Sketchcrawl at the Huntington

It was a spectacular spring day, not too warm, not too cool and all five of us (me, Nancy, Robin, Diann and Wendee) enjoyed the natural beauty of the Huntington for another memorable sketchcrawl. Our first stop was the Shakespeare garden (I’ll be scanning my sketch and posting it tomorrow or the next day) … second was the Japanese garden (this one), which was my favorite location of the day. We wrapped it up in the desert garden where we were joined by Diann’s husband and daughter.

As usual, many people stopped by to see what we were doing throughout the “crawl” and one journal keeper from Orlando showed us some of his watercolors as we compared notes about Niji waterbrushes and other traveling paint brushes.

This sketch was painted in about 45 minutes, give or take a bit. I stopped before painting the tree in the lower right hand corner or the water under the bridge so this is a “not quite finished” work in progress. So if you’re wondering why it looks like I just sort of stopped, it’s because I did. (smile)

I look forward to going back again soon and painting this garden from another vantage point, and to visit several other highlights as well. There’s just too much to take in all in a day. And then there’s the arboretum, too. We really do have a wealth of botanical gardens within a 20 minute drive. And I understand that the Getty’s gardens are overflowing with color, too.

Arty bits: painted in my super aquabee sketchbook with portable palette of tube paints and a Niji waterbrush.

  1. Lin
    April 2, 2006

    STUNNING, Karen …. I can’t imagine how you so beautifully tackle such a large, complex subject and do it so gracefully and grandly!

  2. Robyn
    April 2, 2006

    Think that you have missed the point, Karen. On a sketchcrawl, you ‘sketch’, not make fully blown, gorgeous paintings that make some of look like the rank amateurs we/I are/am! 😛

  3. Karen
    April 2, 2006

    Thanks, Lin and Robyn,
    Actually, I have started sketching with my brush because I have just found the pencil to be very frustrating when attempting to convey value, not to mention color. There’s something so loose and free about the brush that eludes me when I try to draw a landscape, for example, with pen or pencil.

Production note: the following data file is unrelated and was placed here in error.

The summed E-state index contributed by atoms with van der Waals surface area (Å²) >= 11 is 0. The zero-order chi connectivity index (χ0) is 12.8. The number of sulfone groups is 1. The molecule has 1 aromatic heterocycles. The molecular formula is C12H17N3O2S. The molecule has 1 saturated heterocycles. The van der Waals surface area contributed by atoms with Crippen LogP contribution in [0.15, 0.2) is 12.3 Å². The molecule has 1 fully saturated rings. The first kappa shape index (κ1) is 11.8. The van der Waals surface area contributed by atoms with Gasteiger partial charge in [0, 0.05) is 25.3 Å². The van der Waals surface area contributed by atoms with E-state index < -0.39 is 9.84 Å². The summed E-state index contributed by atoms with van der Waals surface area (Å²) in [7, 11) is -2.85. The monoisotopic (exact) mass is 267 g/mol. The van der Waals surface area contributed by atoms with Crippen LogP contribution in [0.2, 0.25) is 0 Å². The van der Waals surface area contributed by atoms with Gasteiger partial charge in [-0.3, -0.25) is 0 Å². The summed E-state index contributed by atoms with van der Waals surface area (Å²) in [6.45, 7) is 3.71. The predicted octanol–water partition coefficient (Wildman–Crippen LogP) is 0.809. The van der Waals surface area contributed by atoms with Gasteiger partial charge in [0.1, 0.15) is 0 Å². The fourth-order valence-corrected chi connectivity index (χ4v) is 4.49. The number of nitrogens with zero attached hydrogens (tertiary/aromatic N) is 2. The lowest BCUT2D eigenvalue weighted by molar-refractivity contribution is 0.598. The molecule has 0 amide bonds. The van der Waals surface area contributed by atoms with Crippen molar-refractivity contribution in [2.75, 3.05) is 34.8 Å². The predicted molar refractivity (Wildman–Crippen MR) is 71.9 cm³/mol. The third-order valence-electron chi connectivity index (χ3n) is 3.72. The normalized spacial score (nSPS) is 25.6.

But then again, pencil is so much easier for drawing something like a tree – like yesterday’s – it’s just more controllable. So I’m learning that I need to fit the medium to the type of project, which is why I drag around a bag with three or four sketchbooks – one for traditional botanicals – one for plein air stuff like this, a book for random pencil sketching – and a moleskine, well, just because.

  4. Robin N
    April 2, 2006

    Karen – This is my favorite garden too. Perhaps i would enjoy it more on a week day ,right after it first opens. Though, I think I need to spend a whole day in the desert garden too. Beautiful graphic shapes, and such beautiful colors today. Of course the rose garden will be in bloom soon. At the end of April, when I turn in all 9 oils for color class, I would love to have a day at Descanso. I look forward to that…. and the life drawing….and plein air ….

  5. Tami
    April 3, 2006


    Your paintings are just beautiful!!! I love the soft colors and how well you bring forward a feeling of the day and time in your work. LOVELY!!


  6. TeriC
    April 3, 2006

    Beautiful painting Karen. I am impressed that you are sketching with the brush. Sounds like a very fun and fruitful sketchcrawl.

  7. lindsay
    April 3, 2006

    I love this adn I;m so impresssed that you do this directly in watercolor. Lovely work. I’m writing down all these places because we are visiting CA in the summer
    and I want to be able to go out drawing with the family. Getty is indeed beakutiful but Descanto and this one are new to me. I just wanted to share with
    you how I sometimes work with graphite when I;m in a hurry and want to get a watercolor like look. I use a 9B stick of graphite and a blending stump.
    The 9B allows me to get really dark darks and the blending tool allows me to get the mid tones down. Very fast and very efficient if you are in a hurry.
    With a photo back up its easy to re do in watercolor later.

  8. Linda
    April 3, 2006

    Karen — another gorgeous watercolor sketch! I really like the way you’ve done it in “straight” watercolor — very fresh and lively!
    One of these days I’m going to have to get out there and see all these fabulous gardens in person :-)

  9. Belinda Del Pesco
    April 4, 2006

    Wow Karen, This is beautiful. I so wish I was there! Hats off to you for sifting through such a lush landscape, and documenting it’s beauty with such clarity and color. Very nice. Paint, paint, paint… :-) Belinda